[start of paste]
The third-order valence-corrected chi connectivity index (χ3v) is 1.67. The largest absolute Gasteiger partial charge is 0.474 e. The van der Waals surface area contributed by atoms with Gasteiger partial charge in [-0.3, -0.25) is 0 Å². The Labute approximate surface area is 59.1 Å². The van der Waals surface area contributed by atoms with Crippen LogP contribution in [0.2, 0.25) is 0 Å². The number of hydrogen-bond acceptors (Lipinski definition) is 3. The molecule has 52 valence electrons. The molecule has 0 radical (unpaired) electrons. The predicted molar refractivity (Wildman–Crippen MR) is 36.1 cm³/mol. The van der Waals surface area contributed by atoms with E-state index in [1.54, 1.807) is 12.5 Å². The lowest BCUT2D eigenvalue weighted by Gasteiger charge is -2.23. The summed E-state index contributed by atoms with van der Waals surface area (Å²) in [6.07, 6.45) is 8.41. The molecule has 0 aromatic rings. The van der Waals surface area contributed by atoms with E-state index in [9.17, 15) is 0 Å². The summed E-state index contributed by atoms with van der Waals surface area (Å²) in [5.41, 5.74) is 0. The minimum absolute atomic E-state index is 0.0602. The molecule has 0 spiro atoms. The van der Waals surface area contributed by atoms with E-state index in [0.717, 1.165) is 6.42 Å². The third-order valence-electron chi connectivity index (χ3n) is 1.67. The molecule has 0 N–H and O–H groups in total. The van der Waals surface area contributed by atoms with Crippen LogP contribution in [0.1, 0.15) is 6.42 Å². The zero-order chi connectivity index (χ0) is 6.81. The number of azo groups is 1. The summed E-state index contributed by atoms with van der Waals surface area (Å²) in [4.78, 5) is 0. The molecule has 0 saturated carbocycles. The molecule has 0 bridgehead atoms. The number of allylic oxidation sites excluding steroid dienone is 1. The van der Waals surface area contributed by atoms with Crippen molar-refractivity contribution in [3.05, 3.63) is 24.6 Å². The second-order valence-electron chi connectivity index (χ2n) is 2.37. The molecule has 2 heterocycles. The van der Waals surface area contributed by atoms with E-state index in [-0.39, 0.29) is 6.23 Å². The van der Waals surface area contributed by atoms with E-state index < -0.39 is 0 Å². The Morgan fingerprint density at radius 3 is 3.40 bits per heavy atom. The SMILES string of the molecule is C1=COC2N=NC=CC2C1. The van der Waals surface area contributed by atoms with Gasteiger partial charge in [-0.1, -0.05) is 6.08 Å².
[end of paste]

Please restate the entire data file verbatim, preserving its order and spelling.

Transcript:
The third-order valence-corrected chi connectivity index (χ3v) is 1.67. The largest absolute Gasteiger partial charge is 0.474 e. The van der Waals surface area contributed by atoms with Gasteiger partial charge in [-0.3, -0.25) is 0 Å². The Labute approximate surface area is 59.1 Å². The van der Waals surface area contributed by atoms with Crippen LogP contribution in [0.2, 0.25) is 0 Å². The number of hydrogen-bond acceptors (Lipinski definition) is 3. The molecule has 52 valence electrons. The molecule has 0 radical (unpaired) electrons. The predicted molar refractivity (Wildman–Crippen MR) is 36.1 cm³/mol. The van der Waals surface area contributed by atoms with E-state index in [1.54, 1.807) is 12.5 Å². The lowest BCUT2D eigenvalue weighted by Gasteiger charge is -2.23. The summed E-state index contributed by atoms with van der Waals surface area (Å²) in [6.07, 6.45) is 8.41. The molecule has 0 aromatic rings. The van der Waals surface area contributed by atoms with E-state index in [9.17, 15) is 0 Å². The summed E-state index contributed by atoms with van der Waals surface area (Å²) in [5.41, 5.74) is 0. The minimum absolute atomic E-state index is 0.0602. The molecule has 0 spiro atoms. The van der Waals surface area contributed by atoms with E-state index in [0.717, 1.165) is 6.42 Å². The third-order valence-electron chi connectivity index (χ3n) is 1.67. The molecule has 0 N–H and O–H groups in total. The van der Waals surface area contributed by atoms with Crippen LogP contribution in [0.1, 0.15) is 6.42 Å². The zero-order chi connectivity index (χ0) is 6.81. The number of azo groups is 1. The summed E-state index contributed by atoms with van der Waals surface area (Å²) in [4.78, 5) is 0. The molecule has 0 saturated carbocycles. The molecule has 0 bridgehead atoms. The number of allylic oxidation sites excluding steroid dienone is 1. The van der Waals surface area contributed by atoms with Crippen molar-refractivity contribution in [3.05, 3.63) is 24.6 Å². The second-order valence-electron chi connectivity index (χ2n) is 2.37. The molecule has 2 heterocycles. The van der Waals surface area contributed by atoms with E-state index in [-0.39, 0.29) is 6.23 Å². The van der Waals surface area contributed by atoms with E-state index < -0.39 is 0 Å². The Morgan fingerprint density at radius 3 is 3.40 bits per heavy atom. The SMILES string of the molecule is C1=COC2N=NC=CC2C1. The van der Waals surface area contributed by atoms with Gasteiger partial charge in [-0.1, -0.05) is 6.08 Å².